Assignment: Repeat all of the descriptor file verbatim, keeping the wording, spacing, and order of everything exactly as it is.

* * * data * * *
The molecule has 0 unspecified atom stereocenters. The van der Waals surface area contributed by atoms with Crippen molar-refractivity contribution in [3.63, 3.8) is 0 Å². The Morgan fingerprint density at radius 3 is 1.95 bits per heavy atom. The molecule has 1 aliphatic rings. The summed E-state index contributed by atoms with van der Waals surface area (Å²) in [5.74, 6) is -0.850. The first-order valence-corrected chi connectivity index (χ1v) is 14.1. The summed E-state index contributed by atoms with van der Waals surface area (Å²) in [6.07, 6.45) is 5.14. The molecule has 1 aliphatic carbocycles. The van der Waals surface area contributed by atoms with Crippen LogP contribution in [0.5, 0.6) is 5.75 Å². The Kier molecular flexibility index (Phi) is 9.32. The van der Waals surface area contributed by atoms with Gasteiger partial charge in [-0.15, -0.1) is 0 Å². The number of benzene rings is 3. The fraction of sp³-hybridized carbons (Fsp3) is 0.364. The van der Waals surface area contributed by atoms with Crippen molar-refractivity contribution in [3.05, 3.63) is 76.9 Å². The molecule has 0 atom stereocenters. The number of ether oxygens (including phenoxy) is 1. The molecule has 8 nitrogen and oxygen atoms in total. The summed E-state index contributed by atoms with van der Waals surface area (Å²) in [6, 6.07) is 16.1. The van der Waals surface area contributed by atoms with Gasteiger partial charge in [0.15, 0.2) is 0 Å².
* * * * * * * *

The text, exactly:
The molecule has 0 unspecified atom stereocenters. The van der Waals surface area contributed by atoms with Crippen molar-refractivity contribution in [3.63, 3.8) is 0 Å². The Morgan fingerprint density at radius 3 is 1.95 bits per heavy atom. The molecule has 1 aliphatic rings. The summed E-state index contributed by atoms with van der Waals surface area (Å²) in [5.74, 6) is -0.850. The first-order valence-corrected chi connectivity index (χ1v) is 14.1. The summed E-state index contributed by atoms with van der Waals surface area (Å²) in [6.07, 6.45) is 5.14. The molecule has 1 aliphatic carbocycles. The van der Waals surface area contributed by atoms with Crippen LogP contribution in [0.5, 0.6) is 5.75 Å². The Kier molecular flexibility index (Phi) is 9.32. The van der Waals surface area contributed by atoms with Gasteiger partial charge in [-0.15, -0.1) is 0 Å². The number of benzene rings is 3. The fraction of sp³-hybridized carbons (Fsp3) is 0.364. The van der Waals surface area contributed by atoms with Crippen molar-refractivity contribution in [3.05, 3.63) is 76.9 Å². The molecule has 0 atom stereocenters. The number of ether oxygens (including phenoxy) is 1. The molecule has 8 nitrogen and oxygen atoms in total. The summed E-state index contributed by atoms with van der Waals surface area (Å²) in [6, 6.07) is 16.1. The van der Waals surface area contributed by atoms with Gasteiger partial charge in [0.15, 0.2) is 0 Å².